• The Carter Center did not officially monitor the 2011 elections but did sent a small study group to visit Nicaragua to listen to the viewpoints of diverse citizens about the electoral process and the future direction of the country. The Center declined to send an electoral observation mission under the restrictive regulations because it was denied access access to all required information sources. The study group stated on November 9th: "We acknowledge the strong electoral support given to President Ortega in Sunday's election. Nevertheless, we are troubled by the reports of significant deficiencies in the 2011 electoral process in Nicaragua and their implications for democratic governance. It is perplexing that a country that is showing social and economic improvement has at the same time permitted an erosion of democratic institutions."..."After more than 20 years of elections, it is distressing that electoral institutions remain so weak in Nicaragua. The report of the observation mission of the European Union documented a wide range of problems. The problems with party poll watcher access, the refusal to credential some experienced national observer groups, and limits on international observers made it difficult to independently verify the official results. Last minute changes in rules, absence of information for citizens and political parties, and vague regulations also affected confidence. All of these things produced suspicion and distrust in the process and the results on the part of important sectors of the population."
  • The Consejo de Expertos Electorales de Latinoamérica (CEELA), a body of (former) voting judges in Latin America, was invited by the Consejo Supremo Electoral (CSE) of Nicaragua to "accompany" or monitor the elections. CEELA accompanied the process with more than 40 staff and ruled out the possibility of fraud already before the day of the elections!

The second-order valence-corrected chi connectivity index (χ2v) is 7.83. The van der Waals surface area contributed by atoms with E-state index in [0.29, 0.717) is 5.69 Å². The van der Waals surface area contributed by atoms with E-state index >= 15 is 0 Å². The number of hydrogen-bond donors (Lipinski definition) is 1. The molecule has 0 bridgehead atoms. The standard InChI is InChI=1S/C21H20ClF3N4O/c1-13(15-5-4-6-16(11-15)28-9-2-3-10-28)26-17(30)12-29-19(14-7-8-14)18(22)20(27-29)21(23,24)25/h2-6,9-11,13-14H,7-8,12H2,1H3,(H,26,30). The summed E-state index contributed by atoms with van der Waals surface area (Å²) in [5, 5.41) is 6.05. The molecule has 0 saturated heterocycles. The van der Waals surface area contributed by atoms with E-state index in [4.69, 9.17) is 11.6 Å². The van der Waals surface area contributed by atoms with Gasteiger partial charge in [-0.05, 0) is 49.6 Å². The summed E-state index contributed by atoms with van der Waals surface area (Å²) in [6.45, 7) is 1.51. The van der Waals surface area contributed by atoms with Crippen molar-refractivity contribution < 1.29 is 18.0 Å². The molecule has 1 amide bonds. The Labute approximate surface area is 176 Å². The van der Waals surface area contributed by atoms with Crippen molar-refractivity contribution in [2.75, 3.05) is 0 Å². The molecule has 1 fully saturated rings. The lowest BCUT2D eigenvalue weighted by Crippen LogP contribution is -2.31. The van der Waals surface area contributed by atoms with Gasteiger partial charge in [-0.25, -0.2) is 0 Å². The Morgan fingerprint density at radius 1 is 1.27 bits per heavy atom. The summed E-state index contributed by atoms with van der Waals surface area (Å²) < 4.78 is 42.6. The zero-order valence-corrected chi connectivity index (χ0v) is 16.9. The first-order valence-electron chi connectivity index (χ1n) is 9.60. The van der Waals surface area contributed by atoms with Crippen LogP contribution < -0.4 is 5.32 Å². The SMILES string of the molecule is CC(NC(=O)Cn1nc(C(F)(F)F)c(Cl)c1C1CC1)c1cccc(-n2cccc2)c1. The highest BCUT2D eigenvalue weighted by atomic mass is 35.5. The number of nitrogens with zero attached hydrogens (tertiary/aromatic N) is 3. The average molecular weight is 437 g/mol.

• The National Council of Universities (CNUCNU was that: "there were weaknesses that are attributable to the elections legislation, the functioning of the Electoral Power and of participating political organizations. The extent and nature of these weaknesses do not affect the validity and legitimacy of the election results."
One could ask one self why bother about a little election fraud? Ortega would have won anyway! That's exactly what the mainstream public opinion in Nicaragua is about. I will try here to argue that there was apparently a significant election fraud and that it had an important reason. First of all there was a huge pre-election fraud going on for months, which was swept under the rug by the mainstream media. You can read more about that in my other blogpost.

Secondly let us take a closer look at the pre-election polls that were held before the election date of November 6th. On one hand we have the public polls held by the independent agency CID-Gallup and on the other hand we have the FSLN polls that were held by Consultora Siglo Nuevo (CSN) and that were paid and published by FSLN at I consider CID-Gallup (CG) to be more independent and reliable in its election polls. CID-Gallup, headquartered in Costa Rica, offers market research and consulting services in more than 20 countries in Latin American and the Caribbean. CG has an International reliable reputation and I think it's not prepared to sell this by adjusting election polls for bribes. Also I think CG is more experienced and does have more knowledge to determine an accurate population sample than CSN or M&R, because it's a much larger company.
 There is a clear positive deviation of the CSN polls in relation to the CID-Gallup polls as you can see in the chart below.
Nicaragua 2011 pre-elections polls
A constant positive deviation in consecutive polls, means that at least one of the two is unreliable. Deviations in polls allways should be at random.